A playful approach: want to go on a Boggart hunt?

Collins, Di and Hayes, Tracy ORCID logo ORCID: https://orcid.org/0000-0002-6330-6520 (2017) A playful approach: want to go on a Boggart hunt? In: 16th European Institute for Outdoor Adventure Education and Experiential Learning International Seminar (EOE 2017): Atmospheres and Narratives, 28 June - 2 July 2017, Plymouth Marjon University, UK. (Unpublished)

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As outdoor educators, we have a diverse range of roles. Dyer (2004:26) suggests we may be enchanters, as we enhance environments and/or experiences so that participants can connect with nature in creative ways. Barlett (2008:1077) echoes this, calling for increased attention to re-enchantment - ‘the phenomena of sensory, emotional, and nonrational ways of connecting with the earth’s living systems’. In this workshop, we will explore the concepts of playfulness and enchantment, through a mix of discussion and activities, with the aim of understanding why this is important. We will be playful with voice, storytelling and natural art – and responsive to the individual needs of participants and the environment. A Boggart is a fictional character that requires imagination to bring to life and to interpret. They embody a sense of mischievousness and the unexpected (Hayes, 2015). ‘Stories have been told about a race of little people called Boggarts for at least a hundred and fifty years… all the reports say that Boggarts are always bright and cheerful and that they love singing and dancing’ (Mills, 2000). Like dialect, the spelling of Boggart varies depending on location, with the northern Boggart contrasting with the southern Boggit. Wherever they are found, and however they spell their name, they have a favourite past-time of confusing grockles (a grockle is a holidaymaker, found mainly in Devon and Cornwall, although also known to spend time in Cumbria). Join us as we hunt for Boggarts amongst the magical folk, enchanted woods and faraway trees of Plymouth.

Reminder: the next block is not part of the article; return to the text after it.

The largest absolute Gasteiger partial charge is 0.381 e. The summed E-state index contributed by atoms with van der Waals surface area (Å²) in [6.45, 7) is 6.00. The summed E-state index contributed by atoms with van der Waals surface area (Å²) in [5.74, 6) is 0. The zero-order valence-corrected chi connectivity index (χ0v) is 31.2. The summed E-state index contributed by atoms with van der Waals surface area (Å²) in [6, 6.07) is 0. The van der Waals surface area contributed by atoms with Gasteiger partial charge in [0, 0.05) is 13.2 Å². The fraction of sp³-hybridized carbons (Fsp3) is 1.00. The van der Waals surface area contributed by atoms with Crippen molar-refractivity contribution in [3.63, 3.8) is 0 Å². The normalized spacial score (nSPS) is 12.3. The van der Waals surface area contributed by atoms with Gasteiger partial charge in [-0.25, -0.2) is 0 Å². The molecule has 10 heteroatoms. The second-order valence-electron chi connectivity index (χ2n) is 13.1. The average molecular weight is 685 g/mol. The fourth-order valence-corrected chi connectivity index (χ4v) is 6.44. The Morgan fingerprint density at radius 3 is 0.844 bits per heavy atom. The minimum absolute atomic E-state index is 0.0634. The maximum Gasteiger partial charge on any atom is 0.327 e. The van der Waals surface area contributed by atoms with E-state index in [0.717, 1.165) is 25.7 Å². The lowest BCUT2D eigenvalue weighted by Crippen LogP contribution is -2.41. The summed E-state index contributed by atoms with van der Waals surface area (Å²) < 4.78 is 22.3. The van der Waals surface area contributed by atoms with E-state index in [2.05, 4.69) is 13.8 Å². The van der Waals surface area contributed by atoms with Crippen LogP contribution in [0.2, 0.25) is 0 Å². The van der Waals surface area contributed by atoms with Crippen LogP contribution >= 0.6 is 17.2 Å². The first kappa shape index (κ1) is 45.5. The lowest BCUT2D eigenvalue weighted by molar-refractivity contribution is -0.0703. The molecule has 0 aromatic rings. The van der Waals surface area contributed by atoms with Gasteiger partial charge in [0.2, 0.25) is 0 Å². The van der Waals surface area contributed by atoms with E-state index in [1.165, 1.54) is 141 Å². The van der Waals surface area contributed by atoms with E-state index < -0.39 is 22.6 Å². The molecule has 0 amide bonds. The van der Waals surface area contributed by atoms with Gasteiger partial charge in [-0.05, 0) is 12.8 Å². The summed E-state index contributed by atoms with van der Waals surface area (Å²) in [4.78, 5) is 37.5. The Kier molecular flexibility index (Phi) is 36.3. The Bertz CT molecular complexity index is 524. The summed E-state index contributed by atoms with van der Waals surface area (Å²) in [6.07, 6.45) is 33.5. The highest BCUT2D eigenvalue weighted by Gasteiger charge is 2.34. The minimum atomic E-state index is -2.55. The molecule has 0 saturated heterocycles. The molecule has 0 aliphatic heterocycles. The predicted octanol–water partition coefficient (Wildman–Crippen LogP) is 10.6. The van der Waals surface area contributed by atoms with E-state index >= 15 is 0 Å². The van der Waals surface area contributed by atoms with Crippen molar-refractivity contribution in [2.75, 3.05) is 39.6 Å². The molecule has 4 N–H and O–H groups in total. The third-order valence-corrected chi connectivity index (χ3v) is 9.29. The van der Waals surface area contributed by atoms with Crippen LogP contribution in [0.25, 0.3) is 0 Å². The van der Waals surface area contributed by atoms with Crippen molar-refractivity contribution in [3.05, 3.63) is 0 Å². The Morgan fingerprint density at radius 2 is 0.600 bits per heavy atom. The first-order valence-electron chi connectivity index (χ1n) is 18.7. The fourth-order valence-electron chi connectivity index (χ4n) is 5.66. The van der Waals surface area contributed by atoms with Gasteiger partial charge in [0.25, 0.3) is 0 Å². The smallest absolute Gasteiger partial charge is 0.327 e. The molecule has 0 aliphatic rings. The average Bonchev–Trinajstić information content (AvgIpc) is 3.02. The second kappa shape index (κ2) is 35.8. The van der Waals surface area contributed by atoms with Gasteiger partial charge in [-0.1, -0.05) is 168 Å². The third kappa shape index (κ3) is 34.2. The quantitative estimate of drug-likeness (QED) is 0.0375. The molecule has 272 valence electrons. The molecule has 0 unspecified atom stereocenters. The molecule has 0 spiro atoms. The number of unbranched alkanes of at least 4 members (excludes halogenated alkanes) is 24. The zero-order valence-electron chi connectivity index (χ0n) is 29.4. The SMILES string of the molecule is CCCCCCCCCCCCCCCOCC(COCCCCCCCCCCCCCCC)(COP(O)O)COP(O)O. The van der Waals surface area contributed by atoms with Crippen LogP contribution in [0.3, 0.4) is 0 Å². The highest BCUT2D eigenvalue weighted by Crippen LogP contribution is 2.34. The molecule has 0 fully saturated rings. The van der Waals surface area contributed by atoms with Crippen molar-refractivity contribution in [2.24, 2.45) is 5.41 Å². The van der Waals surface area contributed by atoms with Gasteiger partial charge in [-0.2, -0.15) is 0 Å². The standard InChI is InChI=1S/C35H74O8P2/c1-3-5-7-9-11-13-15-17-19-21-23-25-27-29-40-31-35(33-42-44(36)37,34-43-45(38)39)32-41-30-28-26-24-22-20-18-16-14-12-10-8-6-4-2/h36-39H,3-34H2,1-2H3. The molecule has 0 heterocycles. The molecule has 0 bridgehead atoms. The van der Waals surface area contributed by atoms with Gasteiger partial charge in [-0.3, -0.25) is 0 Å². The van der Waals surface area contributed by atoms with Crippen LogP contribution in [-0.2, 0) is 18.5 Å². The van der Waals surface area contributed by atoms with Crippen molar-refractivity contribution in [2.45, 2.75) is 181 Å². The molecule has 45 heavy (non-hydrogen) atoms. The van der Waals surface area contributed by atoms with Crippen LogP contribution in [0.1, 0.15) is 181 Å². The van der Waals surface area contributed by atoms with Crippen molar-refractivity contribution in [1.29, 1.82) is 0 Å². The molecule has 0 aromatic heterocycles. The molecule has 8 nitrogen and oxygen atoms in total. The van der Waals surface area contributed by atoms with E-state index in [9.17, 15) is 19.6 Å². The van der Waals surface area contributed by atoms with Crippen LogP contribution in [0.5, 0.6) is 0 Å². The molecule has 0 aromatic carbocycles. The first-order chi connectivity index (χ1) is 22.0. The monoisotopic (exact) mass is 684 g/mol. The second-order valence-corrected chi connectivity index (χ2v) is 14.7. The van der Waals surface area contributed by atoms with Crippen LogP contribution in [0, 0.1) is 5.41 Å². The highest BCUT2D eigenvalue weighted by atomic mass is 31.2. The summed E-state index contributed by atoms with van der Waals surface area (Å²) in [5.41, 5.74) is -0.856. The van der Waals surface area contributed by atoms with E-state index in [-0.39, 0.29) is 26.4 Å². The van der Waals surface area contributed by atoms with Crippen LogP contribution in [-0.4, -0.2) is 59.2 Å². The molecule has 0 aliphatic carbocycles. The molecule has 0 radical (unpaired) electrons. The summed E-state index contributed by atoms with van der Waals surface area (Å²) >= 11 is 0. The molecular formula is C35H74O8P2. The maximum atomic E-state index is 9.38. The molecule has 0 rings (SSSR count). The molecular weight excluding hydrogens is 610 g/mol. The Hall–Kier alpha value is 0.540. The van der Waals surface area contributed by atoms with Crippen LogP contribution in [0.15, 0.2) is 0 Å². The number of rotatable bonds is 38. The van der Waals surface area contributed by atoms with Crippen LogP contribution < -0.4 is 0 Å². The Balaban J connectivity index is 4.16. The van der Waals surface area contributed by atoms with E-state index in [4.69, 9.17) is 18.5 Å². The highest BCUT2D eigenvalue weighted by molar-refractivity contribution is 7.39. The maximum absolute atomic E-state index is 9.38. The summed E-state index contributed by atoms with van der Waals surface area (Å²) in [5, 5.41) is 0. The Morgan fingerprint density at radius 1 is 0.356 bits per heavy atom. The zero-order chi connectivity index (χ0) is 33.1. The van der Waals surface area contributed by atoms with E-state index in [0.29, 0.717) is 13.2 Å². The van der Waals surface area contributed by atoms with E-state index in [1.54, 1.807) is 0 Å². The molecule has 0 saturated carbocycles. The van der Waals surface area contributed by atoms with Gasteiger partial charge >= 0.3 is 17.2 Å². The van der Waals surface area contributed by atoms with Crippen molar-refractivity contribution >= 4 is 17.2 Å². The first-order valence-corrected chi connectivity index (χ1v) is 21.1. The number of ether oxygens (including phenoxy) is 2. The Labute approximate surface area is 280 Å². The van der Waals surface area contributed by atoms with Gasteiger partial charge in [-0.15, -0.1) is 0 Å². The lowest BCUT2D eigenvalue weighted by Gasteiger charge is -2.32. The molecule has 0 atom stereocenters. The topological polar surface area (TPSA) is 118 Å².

Barlett, P.F. (2008) ‘Reason and Reenchantment in Cultural Change: Sustainability in Higher Education’, Current Anthropology Vol. 49, No.6. Pp.1077-1098
Dyer, A. (2004) ‘A Sense of Adventure’. Resurgence. No. 226. Pp. 25-27.
Hayes T. (2015) ‘A playful approach to outdoor learning: Boggarts, Bears and Bunny Rabbits!’, in Horton J and Evans B (Eds.) Play, Recreation, Health and Well Being, Vol.9 of Skelton, T. (ed.) Geographies of Children and Young People. Springer, Singapore
Hayes, T., Faulkner, A. and Harris, F. (2016) We’re ALL in the Wild. An inclusive guide to supporting young people with SEN/D to discover their local outdoor spaces. Wiltshire: Plantlife
Mills, F. (2000) Boggarts. Herts: Oldcastle Books

Item Type: Conference or Workshop Item (Workshop)
Departments: Academic Departments > Health, Psychology & Social Studies (HPSS) > Children, Youth, Families and Community Work
Additional Information: Tracy Hayes is a member of IOL and a Lecturer at the University of Cumbria. She has recently completed her PhD by researching the relationship that young people have with nature, using a creative approach including stories. She enjoys being, and playing, outside.
Depositing User: Tracy Hayes
Date Deposited: 19 Jul 2017 08:58
Last Modified: 12 Jan 2024 17:46
URI: https://insight.cumbria.ac.uk/id/eprint/3107


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